Poll to establish electric lighting

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IN the 139th list published last week the name of Private Frayne, of Tyabb, appears among those who are ill.

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MR Alf. S. Wesley notifies his friends, through our advertising columns, that he has secured a renewal of license for an extended term, of Kirkpatrick’s Hotel, on the Esplanade, Mornington.

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IN response to a request from the committee of the Somerville show, Major Campbell has altered the date of the sale of furnishings at “Amesfield Park” from Wednesday, 15th March, (that being show day) to Monday, 18th March.

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THE monthly meeting of the Somerville Fruitgrowers’ Association will be held on Monday next, February 14th, in Somerville Hall, at 8 p m. Show, and other matters will be discussed.

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THE monthly meeting of the Frankston Progress Association is called for Wednesday evening next in the Mechanics’ institute. The meetings have been allowed to lapse during the holiday season, but the members are now requested to attend this meeting, and commence work for the year.

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A public meeting, under the auspices of the Red Cross and Progress societies, was held at Balnarring, on 5th inst, to discuss ways and means towards entertaining a contingent of wounded soldiers at the beach, in March. Mr S. Perron acted as secretary. Ex-councillor Davies was in the chair.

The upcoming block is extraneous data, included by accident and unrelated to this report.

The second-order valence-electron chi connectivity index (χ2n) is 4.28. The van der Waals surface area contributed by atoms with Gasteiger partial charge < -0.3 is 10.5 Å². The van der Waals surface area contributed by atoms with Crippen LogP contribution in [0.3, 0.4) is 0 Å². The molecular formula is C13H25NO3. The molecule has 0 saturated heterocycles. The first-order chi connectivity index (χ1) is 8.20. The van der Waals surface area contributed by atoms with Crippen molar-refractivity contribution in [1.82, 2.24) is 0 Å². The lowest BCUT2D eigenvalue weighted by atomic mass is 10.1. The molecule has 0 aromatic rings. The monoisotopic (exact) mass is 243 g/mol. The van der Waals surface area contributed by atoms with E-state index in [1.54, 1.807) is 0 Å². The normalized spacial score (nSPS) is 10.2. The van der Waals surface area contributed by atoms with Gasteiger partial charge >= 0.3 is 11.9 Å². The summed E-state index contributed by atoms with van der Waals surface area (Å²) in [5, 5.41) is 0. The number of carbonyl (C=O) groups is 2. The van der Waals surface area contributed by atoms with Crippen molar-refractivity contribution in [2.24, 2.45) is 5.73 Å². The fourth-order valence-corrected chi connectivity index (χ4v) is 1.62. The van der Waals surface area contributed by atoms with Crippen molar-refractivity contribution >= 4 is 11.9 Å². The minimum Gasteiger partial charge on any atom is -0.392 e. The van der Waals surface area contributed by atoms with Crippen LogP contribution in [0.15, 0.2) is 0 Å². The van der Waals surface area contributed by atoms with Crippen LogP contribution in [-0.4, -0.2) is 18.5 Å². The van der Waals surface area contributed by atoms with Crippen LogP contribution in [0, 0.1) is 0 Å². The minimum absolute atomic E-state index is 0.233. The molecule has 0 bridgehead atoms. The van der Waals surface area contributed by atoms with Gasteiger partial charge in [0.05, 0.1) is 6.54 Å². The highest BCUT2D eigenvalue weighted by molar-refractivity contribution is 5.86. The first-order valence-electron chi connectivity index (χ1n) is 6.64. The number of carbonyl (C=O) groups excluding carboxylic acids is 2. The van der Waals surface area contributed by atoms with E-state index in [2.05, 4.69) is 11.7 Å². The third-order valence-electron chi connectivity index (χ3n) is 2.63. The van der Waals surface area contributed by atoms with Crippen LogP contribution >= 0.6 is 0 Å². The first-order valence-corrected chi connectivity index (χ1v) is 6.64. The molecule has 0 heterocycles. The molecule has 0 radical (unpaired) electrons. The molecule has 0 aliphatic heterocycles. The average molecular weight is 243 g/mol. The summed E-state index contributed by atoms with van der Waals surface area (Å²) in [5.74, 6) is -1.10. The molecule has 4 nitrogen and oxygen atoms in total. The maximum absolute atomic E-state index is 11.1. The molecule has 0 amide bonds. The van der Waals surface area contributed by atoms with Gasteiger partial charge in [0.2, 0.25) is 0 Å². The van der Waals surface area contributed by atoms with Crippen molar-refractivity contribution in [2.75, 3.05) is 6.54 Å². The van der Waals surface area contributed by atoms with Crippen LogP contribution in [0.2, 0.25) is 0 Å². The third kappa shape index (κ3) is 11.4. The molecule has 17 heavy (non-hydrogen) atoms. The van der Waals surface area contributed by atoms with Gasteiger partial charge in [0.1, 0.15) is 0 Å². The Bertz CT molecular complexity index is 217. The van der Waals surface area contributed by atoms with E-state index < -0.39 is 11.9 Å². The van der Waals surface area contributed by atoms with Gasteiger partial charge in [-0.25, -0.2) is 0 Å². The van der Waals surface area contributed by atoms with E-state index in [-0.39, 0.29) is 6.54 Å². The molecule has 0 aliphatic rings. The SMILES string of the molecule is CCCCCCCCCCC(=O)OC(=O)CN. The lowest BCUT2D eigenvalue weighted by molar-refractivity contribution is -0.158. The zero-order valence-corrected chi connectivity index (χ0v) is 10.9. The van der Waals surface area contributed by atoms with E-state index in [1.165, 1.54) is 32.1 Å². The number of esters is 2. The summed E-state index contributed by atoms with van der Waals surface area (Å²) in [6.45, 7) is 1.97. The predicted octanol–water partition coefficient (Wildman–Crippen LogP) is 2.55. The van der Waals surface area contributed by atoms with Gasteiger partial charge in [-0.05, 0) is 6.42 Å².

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ANOTHER of the old identities of Frankston passed away on Tuesday last, in the person of Mr. William Davey, who died at his son-in-law’s residence, Malvern, after a short illness, at the age of 73 years.

  He was born at Gardiner’s Creek, and came to Frankston as a boy with his parents, residing at Davey’s Bay. He was formerly owner of the Bay View Hotel, Frankston, and while in business made many friends by his generous and obliging disposition. 

  He leaves a widow and four sons and four daughters by his first wife to mourn their loss. The remains were buried in the Frankston cemetery.

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A surprise party, consisting of a number of members of St Paul’s Club and choir, Frankston, journeyed to Chelsea, on Thursday night, to visit Mr and Mrs Will Gregory, late of Frankston. During the evening a number of games were played, and at supper a presentation of a handsome biscuit barrel was made. The opportunity was taken to present a tea set to Mrs F. Benson on behalf of St Paul’s club and choir.

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AT the Frankston Court of Petty Sessions on Monday last, J. F. Phillips was charged by the police with reckless driving of a motor car on 21st January last on the Point Nepean road.

  The bench was occupied by Mr Cohen, P.M., and Messrs Crawford, Oates and Grant. J’s.P. Jas Cottier gave evidence that he was riding home from work on his bicycle on the evening mentioned, and when near the mile bridge, he heard the toot of a horn, and got off the road on to the sand on his right side, but before he knew anything more the car had run into him; smashed his bicycle up, and severely injured himself.

  He was rendered unconscious, and was bruised from head to foot. This evidence was corroborated by H. M’Comb and D. Kelly, who were also returning from work at the time. The defendant tried to show that it was Cottier’s fault that the accident occurred, but the Bench decided that the case had been proved, and imposed a fine of 60s with 9s costs. Mr Secombe appeared for the defence.